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Kitsap marinas make upgrades to help boaters safely pump out sewage and keep water clean
POULSBO — Liberty Bay Marina in Poulsbo and Eagle Harbor Marina on Bainbridge Island have been awarded more than $40,000 in federal and state grants to replace aging boat sewage pumpout facilities, making it easier for area boaters to safely dispose of untreated sewage.
The grants, funded by the federal Clean Vessel Act and administered by Washington State Parks’ Boating Program, cover the full cost of the new pumpout equipment and will also reimburse the marinas for 75 percent of operation and maintenance expenses. As a condition of the grant, the marinas must make the new pumpouts available to the public.
At Liberty Bay Marina, the new pumpout unit is a huge improvement over the noisy, poorly functioning one the marina used for 14 years, marina manager Kathy Swanson said in a press release. “There’s no comparison — the new pumpout has way better suction. I was really grateful to get the grant, and I hope people will use the new pumpout. We don’t want the water polluted.”
With 271,000 registered boats in Washington, and thousands more unregistered small craft, discharge of untreated human waste from boats can have serious health and environmental impacts. Sewage can contaminate commercial and recreational shellfish operations and lead to closures of shellfish beds and recreational beaches. As organic matter from boat sewage breaks down, it can rob water of oxygen, harming fish and other aquatic wildlife.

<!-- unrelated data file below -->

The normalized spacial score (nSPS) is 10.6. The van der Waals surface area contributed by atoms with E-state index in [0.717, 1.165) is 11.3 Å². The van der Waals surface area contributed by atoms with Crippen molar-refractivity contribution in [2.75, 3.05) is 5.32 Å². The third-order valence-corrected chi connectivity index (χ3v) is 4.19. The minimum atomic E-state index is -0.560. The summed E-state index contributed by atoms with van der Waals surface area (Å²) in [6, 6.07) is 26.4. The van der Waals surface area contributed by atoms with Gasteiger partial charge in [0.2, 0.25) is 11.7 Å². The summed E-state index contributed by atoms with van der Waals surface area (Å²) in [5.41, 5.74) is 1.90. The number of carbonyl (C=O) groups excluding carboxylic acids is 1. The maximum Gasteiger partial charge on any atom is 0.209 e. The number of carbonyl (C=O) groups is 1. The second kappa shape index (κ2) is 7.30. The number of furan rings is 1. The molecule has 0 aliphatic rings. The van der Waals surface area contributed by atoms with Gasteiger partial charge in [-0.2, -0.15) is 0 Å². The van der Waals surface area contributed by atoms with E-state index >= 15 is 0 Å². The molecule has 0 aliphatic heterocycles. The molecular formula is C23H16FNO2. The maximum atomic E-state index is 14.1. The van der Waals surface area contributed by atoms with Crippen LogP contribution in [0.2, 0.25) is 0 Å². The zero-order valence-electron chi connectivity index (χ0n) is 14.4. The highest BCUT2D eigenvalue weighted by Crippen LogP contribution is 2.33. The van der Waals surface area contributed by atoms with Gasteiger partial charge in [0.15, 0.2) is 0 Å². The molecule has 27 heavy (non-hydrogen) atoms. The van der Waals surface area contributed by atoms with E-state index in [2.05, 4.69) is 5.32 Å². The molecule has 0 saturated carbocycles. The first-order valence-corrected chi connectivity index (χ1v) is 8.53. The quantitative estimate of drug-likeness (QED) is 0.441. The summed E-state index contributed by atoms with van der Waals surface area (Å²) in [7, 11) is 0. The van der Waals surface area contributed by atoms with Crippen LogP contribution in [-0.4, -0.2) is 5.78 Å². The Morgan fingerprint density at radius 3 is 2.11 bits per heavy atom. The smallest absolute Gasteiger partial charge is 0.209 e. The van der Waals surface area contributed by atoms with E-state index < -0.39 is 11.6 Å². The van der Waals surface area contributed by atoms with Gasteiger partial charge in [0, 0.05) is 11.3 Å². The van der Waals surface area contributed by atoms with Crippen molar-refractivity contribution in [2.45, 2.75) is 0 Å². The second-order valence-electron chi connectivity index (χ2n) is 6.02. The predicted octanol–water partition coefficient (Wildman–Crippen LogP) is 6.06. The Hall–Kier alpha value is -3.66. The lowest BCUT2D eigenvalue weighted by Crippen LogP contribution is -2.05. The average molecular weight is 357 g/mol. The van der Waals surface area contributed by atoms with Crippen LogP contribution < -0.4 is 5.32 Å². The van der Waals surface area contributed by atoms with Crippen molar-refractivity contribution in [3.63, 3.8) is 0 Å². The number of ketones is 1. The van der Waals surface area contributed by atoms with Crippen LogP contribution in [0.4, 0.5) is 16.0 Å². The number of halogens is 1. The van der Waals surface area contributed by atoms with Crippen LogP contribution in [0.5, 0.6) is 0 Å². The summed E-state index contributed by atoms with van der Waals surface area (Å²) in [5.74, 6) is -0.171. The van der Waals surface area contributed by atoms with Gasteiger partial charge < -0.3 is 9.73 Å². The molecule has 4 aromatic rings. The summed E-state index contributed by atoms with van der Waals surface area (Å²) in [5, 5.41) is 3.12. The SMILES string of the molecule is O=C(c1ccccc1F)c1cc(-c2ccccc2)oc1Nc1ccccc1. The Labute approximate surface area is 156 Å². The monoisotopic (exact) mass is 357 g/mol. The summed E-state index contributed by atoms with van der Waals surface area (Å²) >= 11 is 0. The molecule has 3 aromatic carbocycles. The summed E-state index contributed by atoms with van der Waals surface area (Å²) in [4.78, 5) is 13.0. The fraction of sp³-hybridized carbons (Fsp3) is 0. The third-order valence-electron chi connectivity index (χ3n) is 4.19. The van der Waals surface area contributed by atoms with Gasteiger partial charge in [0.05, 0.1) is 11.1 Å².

According to Washington State Parks, easy access to reliable boat sewage pumpout stations helps Washington boaters protect the state’s waters — and comply with U.S. law, which prohibits the discharge of raw sewage in inland waters or within three miles of the coastline. By using Clean Vessel Act pumpout facilities, boaters prevented more than 4 million gallons of sewage from contaminating Washington’s waters in 2011 alone.
Many marina owners have not yet taken advantage of Clean Vessel Act grants, which have been available since 1992. Washington Sea Grant, in collaboration with Washington State Parks Boating Program, has been conducting outreach to marina owners to encourage them to apply for the grants.
“Not only do the grants cover 75 percent of equipment and installation,” said Alan Wolslegel, Clean Vessel program manager for Washington State Parks, “they reimburse 75 percent of parts, labor and other expenses to operate and maintain the pumpouts over the life of the equipment.” Funding for the Clean Vessel Act grants comes from a tax on recreational fishing gear and boat fuel.
When additional state matching funds are available, Washington State Parks is able to cover the remaining 25 percent of equipment costs, as it did for the Kitsap marinas. Grants are made year-round and are available for both new pumpout facilities and renovations to existing ones.
Including the Kitsap facilities, about 20 marinas across the state received more than $600,000 in Clean Vessel Act grants in 2012. There are currently more than 150 pumpout stations in Washington. A searchable list of pumpout locations in Washington can be found at www.parks.wa.gov/boating/pumpout/.
Based at the University of Washington, Washington Sea Grant provides statewide marine research, outreach, and education services. The National Sea Grant College Program is part of the National Oceanic and Atmospheric Administration, U.S. Department of Commerce.